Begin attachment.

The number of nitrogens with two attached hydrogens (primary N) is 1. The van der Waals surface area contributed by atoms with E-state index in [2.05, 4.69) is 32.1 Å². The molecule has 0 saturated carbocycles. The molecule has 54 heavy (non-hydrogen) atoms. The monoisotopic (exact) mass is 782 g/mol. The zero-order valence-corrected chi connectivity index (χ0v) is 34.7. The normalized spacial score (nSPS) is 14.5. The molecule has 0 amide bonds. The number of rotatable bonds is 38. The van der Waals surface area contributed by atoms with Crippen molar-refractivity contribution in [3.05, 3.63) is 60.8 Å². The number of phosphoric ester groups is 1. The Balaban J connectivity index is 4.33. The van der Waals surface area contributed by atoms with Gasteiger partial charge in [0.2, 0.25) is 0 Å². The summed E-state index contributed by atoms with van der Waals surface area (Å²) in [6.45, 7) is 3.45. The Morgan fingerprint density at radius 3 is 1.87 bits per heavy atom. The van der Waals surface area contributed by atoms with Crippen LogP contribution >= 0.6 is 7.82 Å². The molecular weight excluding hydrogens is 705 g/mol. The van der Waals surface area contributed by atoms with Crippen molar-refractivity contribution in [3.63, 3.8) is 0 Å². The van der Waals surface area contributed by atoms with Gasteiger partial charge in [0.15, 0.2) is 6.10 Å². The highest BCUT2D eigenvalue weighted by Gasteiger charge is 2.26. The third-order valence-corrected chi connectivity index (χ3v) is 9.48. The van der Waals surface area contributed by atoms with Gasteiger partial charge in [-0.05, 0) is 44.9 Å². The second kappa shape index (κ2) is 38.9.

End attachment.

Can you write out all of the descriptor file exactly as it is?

The number of nitrogens with two attached hydrogens (primary N) is 1. The van der Waals surface area contributed by atoms with E-state index in [2.05, 4.69) is 32.1 Å². The molecule has 0 saturated carbocycles. The molecule has 54 heavy (non-hydrogen) atoms. The monoisotopic (exact) mass is 782 g/mol. The zero-order valence-corrected chi connectivity index (χ0v) is 34.7. The normalized spacial score (nSPS) is 14.5. The molecule has 0 amide bonds. The number of rotatable bonds is 38. The van der Waals surface area contributed by atoms with Crippen molar-refractivity contribution in [3.05, 3.63) is 60.8 Å². The number of phosphoric ester groups is 1. The Balaban J connectivity index is 4.33. The van der Waals surface area contributed by atoms with Gasteiger partial charge in [0.2, 0.25) is 0 Å². The summed E-state index contributed by atoms with van der Waals surface area (Å²) in [6.45, 7) is 3.45. The Morgan fingerprint density at radius 3 is 1.87 bits per heavy atom. The van der Waals surface area contributed by atoms with Crippen LogP contribution >= 0.6 is 7.82 Å². The molecular weight excluding hydrogens is 705 g/mol. The van der Waals surface area contributed by atoms with Crippen molar-refractivity contribution in [3.63, 3.8) is 0 Å². The van der Waals surface area contributed by atoms with Gasteiger partial charge in [0.15, 0.2) is 6.10 Å². The highest BCUT2D eigenvalue weighted by Gasteiger charge is 2.26. The third-order valence-corrected chi connectivity index (χ3v) is 9.48. The van der Waals surface area contributed by atoms with Gasteiger partial charge in [-0.05, 0) is 44.9 Å². The second kappa shape index (κ2) is 38.9.